A profound belief in education remains the central theme in the film. This is highlighted in the opening scene where James Farmer Sr., a minister, says —“education is the only way out… the way out of ignorance… the way out of darkness into the glorious light…”. It points out how Blacks valued education and believed education to be the only means to equality—to civil rights. Tolson also uses the tried and tested means of education, of poetry, and the words and writings of people who were creating the Harlem Revolution. He advocates to his students to claim the rights of the Blacks as equal citizens of America through his classes. Has Tolson identified the future voices of the Civil Rights Movement in James Farmer Jr., Henry Lowe, and Samantha Booke is something that the audience has to find out for themselves. However, education as separate as that of the Whites and the Blacks, minds as separate as that of the Whites and Blacks, can they ever be integrated, or will they ever let to be integrated? Can a South which does not hesitate to lynch a Black man for a petty crime go to the extent of opening its schools and colleges for the Black brothers and sisters? Is the idea too progressive for 1935? And, if it is so, why is the ‘superior race’—the whites—not able to yet conceive the idea of considering the Blacks as their equal? And, how is it that the Blacks stand in lines nodding silently at every argument made in favour of their rights as human beings, their rights as Americans, their rights as citizens? The Wiley College Debate team’s victory is mere one instance of glory on the road towards the Civil Rights Movements. Many more have shattered the White pride and emancipated the Black dignity.
The film brings out the political and social conditions of the South where Blacks were second-class citizens. A Black could have a college degree, he or she could own a decent position, own a good house, and a car, but that would still not make him any better than even the white trash. The South was running on a madness, which was continuously fuelled by the revolutionary North. In the South, a Black man could be attacked for the simple reason of being a Black. The volatile politics shown with heart-wrenching trueness in the film only brings to light what it would have meant to have a black skin in the South. The film does not shy away from exposing the persecution and the humiliation that the blacks were put through in Jim Crow’s South. And, nor does the film hides the gruesome violations done towards the Blacks such as lynching. In the scene where the Wiley College Debate Team comes across lynching, one is not prepared to witness the vividness of the scene. Hanging from a tree is a burnt body of a young Black surrounded by a white mob. As the mob turns towards the car in which the team is travelling, one can see a small, white boy looking at the dead body. It goes on to convince the rashness with which the perverted psychosis of discriminating, criminalising and hating the Blacks had penetrated into the Whites of the South. Thus, ensues the journey to self-discovery and realisation.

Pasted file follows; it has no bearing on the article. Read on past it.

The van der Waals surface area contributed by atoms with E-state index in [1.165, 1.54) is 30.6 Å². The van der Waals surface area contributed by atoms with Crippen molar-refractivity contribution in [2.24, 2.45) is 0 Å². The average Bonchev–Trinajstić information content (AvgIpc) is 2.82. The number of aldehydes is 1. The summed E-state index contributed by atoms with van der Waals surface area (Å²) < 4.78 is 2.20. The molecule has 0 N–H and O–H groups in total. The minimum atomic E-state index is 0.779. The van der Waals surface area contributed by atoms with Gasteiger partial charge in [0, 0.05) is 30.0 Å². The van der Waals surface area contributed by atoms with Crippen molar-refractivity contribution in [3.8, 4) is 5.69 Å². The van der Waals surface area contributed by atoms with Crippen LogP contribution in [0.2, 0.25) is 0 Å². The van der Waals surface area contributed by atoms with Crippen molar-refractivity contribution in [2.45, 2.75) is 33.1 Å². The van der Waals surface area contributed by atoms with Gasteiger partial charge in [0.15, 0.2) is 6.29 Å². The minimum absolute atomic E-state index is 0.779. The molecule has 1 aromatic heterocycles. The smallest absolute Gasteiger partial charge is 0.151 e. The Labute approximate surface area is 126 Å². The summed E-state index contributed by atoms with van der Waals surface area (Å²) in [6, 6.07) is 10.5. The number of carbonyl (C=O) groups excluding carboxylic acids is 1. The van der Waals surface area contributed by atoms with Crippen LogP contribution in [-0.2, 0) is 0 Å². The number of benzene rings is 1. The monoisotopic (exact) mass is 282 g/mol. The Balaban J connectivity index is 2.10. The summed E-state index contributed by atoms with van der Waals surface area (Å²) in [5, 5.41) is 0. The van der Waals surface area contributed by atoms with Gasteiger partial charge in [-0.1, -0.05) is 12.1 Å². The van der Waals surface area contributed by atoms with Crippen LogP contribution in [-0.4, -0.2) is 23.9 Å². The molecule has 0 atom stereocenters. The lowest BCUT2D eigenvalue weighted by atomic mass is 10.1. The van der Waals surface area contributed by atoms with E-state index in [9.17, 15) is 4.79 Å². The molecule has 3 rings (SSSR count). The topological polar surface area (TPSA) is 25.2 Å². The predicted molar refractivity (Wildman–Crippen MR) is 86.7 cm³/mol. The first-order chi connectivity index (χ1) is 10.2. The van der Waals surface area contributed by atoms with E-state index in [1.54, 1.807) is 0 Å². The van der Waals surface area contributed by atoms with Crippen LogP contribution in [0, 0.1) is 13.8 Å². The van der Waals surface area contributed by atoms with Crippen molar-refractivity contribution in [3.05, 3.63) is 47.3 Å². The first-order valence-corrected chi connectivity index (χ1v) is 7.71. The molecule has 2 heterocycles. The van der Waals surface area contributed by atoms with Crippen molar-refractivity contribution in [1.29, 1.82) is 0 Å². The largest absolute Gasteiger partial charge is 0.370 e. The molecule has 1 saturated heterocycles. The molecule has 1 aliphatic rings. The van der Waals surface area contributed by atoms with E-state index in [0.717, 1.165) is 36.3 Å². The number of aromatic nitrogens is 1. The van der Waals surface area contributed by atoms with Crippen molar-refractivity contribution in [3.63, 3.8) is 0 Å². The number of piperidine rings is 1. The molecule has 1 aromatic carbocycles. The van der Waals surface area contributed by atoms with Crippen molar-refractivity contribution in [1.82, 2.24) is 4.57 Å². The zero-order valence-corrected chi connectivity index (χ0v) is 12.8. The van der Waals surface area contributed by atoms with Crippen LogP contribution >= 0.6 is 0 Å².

The Wiley College Debate Team, which so far, had been considering debating nothing more than a competition, finally sets forth in understanding of what they are standing for. It is here when the team struggles to believe in themselves, and as young college students, one can understand the fear and the helplessness that they must be undergoing. However, one cannot help but discover that it is in moments such as these in which must have been inseminated the seeds of the Civil Rights movement. Most of the topics ever discussed throughout the film revolve around issues pertaining to civil rights.
One cannot escape the film without a heavy heart or a secret happiness when the Harvard audience stands tall and celebrates the victory of this young team. However, the critic remains in how the Wiley College Debate Team did not get a single debating argument against civil rights. Was it taken for granted that a young Black college team would want to argue in favour of civil rights and that white teams would want to argue against? Even more so, one has to question, why is there not a single white character projected in a positive light? The film transcends in the hearts of its audience as Blacks being the morally-superior race without giving much credit to the Whites.
The film has been able to cover the essence of the struggle of the years leading to the Civil Rights movement. It has put on the course of history a moment of glory preceded by violations, humiliation and hurt. It is the Civil Rights Movements that brings together the elements of morality, education, rights (civil, political, and human) and self determination together. And in bringing all these precious elements together, it lets one walk on a journey of humanness, love, dignity and respect. As Martin Luther King Jr. says, “I have decided to stick with love. Hate is too great a burden to bear.”